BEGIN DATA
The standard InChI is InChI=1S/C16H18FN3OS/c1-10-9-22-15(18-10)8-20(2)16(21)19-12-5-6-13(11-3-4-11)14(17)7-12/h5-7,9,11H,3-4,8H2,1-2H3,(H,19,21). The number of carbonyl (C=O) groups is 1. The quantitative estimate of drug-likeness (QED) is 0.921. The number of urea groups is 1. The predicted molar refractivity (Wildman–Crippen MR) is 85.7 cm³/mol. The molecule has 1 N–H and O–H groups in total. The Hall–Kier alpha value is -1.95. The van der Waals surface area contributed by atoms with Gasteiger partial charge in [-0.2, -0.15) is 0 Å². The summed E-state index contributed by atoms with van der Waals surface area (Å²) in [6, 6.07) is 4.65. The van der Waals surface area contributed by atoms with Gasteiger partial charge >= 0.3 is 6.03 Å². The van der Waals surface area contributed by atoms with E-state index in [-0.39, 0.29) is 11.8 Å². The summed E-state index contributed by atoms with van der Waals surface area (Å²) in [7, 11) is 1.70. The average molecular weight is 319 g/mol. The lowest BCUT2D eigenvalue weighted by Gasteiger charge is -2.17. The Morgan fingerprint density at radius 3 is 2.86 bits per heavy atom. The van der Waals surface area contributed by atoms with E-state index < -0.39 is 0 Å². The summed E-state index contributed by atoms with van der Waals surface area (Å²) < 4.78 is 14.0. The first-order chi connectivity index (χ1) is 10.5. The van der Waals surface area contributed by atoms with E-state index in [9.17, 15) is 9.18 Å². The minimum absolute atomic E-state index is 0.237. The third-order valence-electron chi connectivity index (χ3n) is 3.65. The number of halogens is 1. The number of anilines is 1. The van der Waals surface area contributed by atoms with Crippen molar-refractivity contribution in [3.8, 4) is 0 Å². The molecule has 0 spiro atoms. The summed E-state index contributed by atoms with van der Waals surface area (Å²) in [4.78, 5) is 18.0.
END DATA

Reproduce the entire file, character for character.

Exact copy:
The standard InChI is InChI=1S/C16H18FN3OS/c1-10-9-22-15(18-10)8-20(2)16(21)19-12-5-6-13(11-3-4-11)14(17)7-12/h5-7,9,11H,3-4,8H2,1-2H3,(H,19,21). The number of carbonyl (C=O) groups is 1. The quantitative estimate of drug-likeness (QED) is 0.921. The number of urea groups is 1. The predicted molar refractivity (Wildman–Crippen MR) is 85.7 cm³/mol. The molecule has 1 N–H and O–H groups in total. The Hall–Kier alpha value is -1.95. The van der Waals surface area contributed by atoms with Gasteiger partial charge in [-0.2, -0.15) is 0 Å². The summed E-state index contributed by atoms with van der Waals surface area (Å²) in [6, 6.07) is 4.65. The van der Waals surface area contributed by atoms with Gasteiger partial charge >= 0.3 is 6.03 Å². The van der Waals surface area contributed by atoms with E-state index in [-0.39, 0.29) is 11.8 Å². The summed E-state index contributed by atoms with van der Waals surface area (Å²) in [7, 11) is 1.70. The average molecular weight is 319 g/mol. The lowest BCUT2D eigenvalue weighted by Gasteiger charge is -2.17. The Morgan fingerprint density at radius 3 is 2.86 bits per heavy atom. The van der Waals surface area contributed by atoms with E-state index < -0.39 is 0 Å². The summed E-state index contributed by atoms with van der Waals surface area (Å²) < 4.78 is 14.0. The first-order chi connectivity index (χ1) is 10.5. The van der Waals surface area contributed by atoms with E-state index in [9.17, 15) is 9.18 Å². The minimum absolute atomic E-state index is 0.237. The third-order valence-electron chi connectivity index (χ3n) is 3.65. The number of halogens is 1. The number of anilines is 1. The van der Waals surface area contributed by atoms with Crippen molar-refractivity contribution in [3.8, 4) is 0 Å². The molecule has 0 spiro atoms. The summed E-state index contributed by atoms with van der Waals surface area (Å²) in [4.78, 5) is 18.0.